Not too long ago I was celebrating one of my last weekends as a college student at a club that everyone went to because of the discount Long Islands and the discount gay men. I don’t think the building was initially intended to be a club — especially seeing as there was an “actual” gay club literally across the street — but I guess that’s what happens when you decide to stay open until 2:00am and play house music.
I was having a good enough time. I had more than enough to drink, and was drinking some more — probably knowing somewhere in the back of my mind that it was all destined to return to this world vis-a-vis a toilet later that night — but whatever!!!11
Shaking my body in some limbering motion that could only generously (and drunkenly) be called “dancing,” I began to move closer to the boy that I had a crush on for almost six months. I was behind him, so I only saw his curly black hair tucked under a blue hat. But even that small piece of him, I wanted. I approached him closer still, and suddenly his motions broke out of tune with the song. Suddenly the room felt awkward. He called off to another friend. I left the stage.
This was an unusual way for me to spend a Friday night, truth be told. For almost my entire senior year of college, I had worked weekends. I told some people it was because I needed the money — which was not particularly untrue, but it left a lot unsaid. I had gotten the internship of my dreams over the previous summer, and the weekend schedule looked to be the only way it could continue into the year.
So every Friday night, Saturday, and Sunday — for a total of twenty hours a week — I worked.
As I walked away from the club’s dance-floor I approached a friendly face who was sitting at the bar. He was an old friend, one of my first “gay friends” after slowly slothing out of my glass closet. I sat down next to him and ordered a drink.
“How’s your night going,” He asked me.
“It’s fine,” I replied probably (this part of the night is a little fuzzy). “I just feel like things aren’t really heating up between me and this guy I’m into.”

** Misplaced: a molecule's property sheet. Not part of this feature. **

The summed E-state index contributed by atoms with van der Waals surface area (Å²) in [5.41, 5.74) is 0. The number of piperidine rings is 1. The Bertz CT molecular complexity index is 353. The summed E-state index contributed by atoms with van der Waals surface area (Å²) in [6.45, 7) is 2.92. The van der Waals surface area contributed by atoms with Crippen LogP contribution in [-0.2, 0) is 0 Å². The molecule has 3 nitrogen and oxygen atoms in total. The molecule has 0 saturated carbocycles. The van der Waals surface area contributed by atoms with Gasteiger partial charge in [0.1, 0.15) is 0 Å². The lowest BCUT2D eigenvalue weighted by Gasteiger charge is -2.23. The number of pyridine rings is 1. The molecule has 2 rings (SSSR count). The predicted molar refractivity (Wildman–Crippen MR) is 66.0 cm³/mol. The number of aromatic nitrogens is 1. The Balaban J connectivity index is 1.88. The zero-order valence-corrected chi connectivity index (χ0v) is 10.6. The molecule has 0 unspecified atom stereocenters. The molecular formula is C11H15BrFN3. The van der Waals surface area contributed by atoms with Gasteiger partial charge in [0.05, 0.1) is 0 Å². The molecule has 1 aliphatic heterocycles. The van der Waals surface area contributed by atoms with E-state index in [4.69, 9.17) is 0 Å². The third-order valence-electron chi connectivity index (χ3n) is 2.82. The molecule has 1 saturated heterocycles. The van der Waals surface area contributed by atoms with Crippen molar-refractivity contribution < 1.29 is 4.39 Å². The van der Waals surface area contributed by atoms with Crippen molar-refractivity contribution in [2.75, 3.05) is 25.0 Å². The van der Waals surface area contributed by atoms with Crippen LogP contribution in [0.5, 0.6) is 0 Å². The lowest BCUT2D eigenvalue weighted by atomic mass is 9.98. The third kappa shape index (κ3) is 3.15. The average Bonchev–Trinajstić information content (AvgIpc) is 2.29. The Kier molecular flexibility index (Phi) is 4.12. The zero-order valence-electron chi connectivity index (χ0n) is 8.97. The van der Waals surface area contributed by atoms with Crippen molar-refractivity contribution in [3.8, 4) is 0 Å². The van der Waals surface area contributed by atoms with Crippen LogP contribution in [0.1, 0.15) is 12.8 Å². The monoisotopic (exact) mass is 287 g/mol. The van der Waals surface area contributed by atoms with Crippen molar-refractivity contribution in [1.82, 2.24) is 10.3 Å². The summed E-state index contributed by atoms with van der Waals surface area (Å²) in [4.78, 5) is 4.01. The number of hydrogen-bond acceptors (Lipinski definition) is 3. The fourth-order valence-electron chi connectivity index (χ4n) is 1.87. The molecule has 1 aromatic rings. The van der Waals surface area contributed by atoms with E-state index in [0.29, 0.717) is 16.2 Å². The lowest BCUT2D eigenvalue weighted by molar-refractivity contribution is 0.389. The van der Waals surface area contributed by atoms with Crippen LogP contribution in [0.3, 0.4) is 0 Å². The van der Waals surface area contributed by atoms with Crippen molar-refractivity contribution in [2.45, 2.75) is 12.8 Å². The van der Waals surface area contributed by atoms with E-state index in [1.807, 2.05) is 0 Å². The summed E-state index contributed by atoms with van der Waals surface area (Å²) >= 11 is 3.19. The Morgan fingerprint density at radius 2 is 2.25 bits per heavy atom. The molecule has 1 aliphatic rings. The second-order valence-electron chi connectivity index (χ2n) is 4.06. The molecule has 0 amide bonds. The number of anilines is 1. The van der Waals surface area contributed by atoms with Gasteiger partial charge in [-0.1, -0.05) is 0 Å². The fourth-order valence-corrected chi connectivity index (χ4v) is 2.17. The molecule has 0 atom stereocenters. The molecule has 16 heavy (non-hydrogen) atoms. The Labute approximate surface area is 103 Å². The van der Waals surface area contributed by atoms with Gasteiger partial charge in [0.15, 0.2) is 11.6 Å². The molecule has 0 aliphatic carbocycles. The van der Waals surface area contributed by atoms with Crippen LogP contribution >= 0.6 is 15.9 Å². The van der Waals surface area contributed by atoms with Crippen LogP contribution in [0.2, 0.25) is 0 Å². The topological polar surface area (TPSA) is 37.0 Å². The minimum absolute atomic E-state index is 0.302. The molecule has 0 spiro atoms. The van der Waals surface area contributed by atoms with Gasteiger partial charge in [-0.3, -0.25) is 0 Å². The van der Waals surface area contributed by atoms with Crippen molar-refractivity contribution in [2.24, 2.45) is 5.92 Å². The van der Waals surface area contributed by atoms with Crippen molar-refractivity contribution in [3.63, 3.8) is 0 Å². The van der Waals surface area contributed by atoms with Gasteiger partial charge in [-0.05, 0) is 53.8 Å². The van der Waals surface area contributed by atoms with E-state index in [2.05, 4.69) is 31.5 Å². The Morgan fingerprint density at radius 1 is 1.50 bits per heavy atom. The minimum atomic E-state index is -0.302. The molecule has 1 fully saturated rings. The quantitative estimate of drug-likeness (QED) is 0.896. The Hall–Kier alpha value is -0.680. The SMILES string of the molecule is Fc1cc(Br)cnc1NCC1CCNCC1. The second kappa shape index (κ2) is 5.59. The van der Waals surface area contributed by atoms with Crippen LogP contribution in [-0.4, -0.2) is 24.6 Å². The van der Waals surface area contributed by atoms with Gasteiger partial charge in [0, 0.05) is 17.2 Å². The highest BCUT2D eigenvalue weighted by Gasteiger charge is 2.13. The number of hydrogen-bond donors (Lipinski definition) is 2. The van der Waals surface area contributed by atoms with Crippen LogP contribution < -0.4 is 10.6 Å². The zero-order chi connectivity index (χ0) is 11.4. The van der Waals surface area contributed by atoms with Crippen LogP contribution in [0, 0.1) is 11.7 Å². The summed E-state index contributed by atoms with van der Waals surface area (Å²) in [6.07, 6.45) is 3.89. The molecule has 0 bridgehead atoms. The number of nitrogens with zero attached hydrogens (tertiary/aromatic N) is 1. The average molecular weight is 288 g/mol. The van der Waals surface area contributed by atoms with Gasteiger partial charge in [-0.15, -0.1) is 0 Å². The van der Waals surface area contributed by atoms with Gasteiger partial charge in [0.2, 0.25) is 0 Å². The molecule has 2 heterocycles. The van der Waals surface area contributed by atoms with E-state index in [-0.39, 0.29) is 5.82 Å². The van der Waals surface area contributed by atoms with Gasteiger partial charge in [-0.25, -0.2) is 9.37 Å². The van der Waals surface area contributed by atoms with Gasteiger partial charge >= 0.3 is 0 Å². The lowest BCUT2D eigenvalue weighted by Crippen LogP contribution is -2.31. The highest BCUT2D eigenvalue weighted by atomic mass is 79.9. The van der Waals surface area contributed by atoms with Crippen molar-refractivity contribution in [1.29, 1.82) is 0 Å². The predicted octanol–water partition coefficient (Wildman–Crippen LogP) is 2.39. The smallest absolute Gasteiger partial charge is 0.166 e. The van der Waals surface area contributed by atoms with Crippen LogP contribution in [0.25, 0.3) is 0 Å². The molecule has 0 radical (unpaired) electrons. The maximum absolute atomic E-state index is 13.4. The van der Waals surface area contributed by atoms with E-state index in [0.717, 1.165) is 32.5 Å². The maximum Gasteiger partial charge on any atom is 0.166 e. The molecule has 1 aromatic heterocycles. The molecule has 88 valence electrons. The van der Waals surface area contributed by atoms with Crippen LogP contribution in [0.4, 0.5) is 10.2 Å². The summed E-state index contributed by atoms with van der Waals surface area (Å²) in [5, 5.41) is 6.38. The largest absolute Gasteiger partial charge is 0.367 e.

“Ah,” my friend replied, adjusting his smooth blonde hair. “I know exactly what you need to do.”
“Here’s what you do. Buy him a drink here at the bar, and then go up to him; wrap your arm around his shoulder and give him the drink,” My friend concluded with an air of wisdom while taking another generous sip of his own drink.
Was it really that easy for people?
About two months after that night in the club I was in New York City, working from the headquarters of my new job. My work as an intern throughout the year had paid off, and I landed a coveted position as a staff writer at a very lean, but extremely fun, digital media company.
It was the first time I had been at the office, and naturally, the first time I had met all the staff there. In the spirit of getting to know each other a little better, the company President asked me if I wanted to grab a meal with him that week.
During the dinner — which was actually a fundraiser of the likes I will not be able to afford on my own in the next ten years — I felt reasonably comfortable and confident. At least, as comfortable as one can be in a room filled with celebrated persons you’ve never met before.
We talked a lot about work, and I didn’t feel nervous about giving free and frank feedback to my boss’s boss. It felt like just casual chat.
As we stumbled home from the club I slowly faded out of conversation. My college experience was over, and the craziest stories I had gotten out of it were probably akin to what most freshman had by Labor Day.
And it was never a choice of what I wanted. It was never a tradeoff, I had no things to trade between. I never had a choice. Pushing myself too far out of my comfort zone socially jeopardized my mental health.
One time I hooked up with a cute guy who is much more famous than me, and I had panic attacks for the next two weeks because he never texted me back. It’s not like he had to. It wasn’t his fault. It was me that was wired to not be able to handle casual human connection. It was me.
We finally got back to the campus area, and everyone began to go off in their own separate directions. My building was closest, so I broke off from the group right as we all walked past the shitty UDF where I frequently went to buy ice cream to eat alone.
I quietly bid my friends goodbye, and I walked across the empty street alone. It was surprisingly quiet — even for 3:00am. There could’ve been a tumble weed blowing across the road for how barren the place was.
Suddenly, I protested. I knew that my destination was the last night of being a student, my last night of being somewhat a kid. So I stopped. I stopped and sat down right outside the Law School building that was immediately in front of my building.
I was drunk. Too drunk. With the world softly spinning around me, I sat down on the concrete wall lining the crack-free sidewalk. I sat there and reflected. I sat there and cried.
And I want to be ashamed or embarrassed, but it was probably one of the most interesting things I’ve ever done.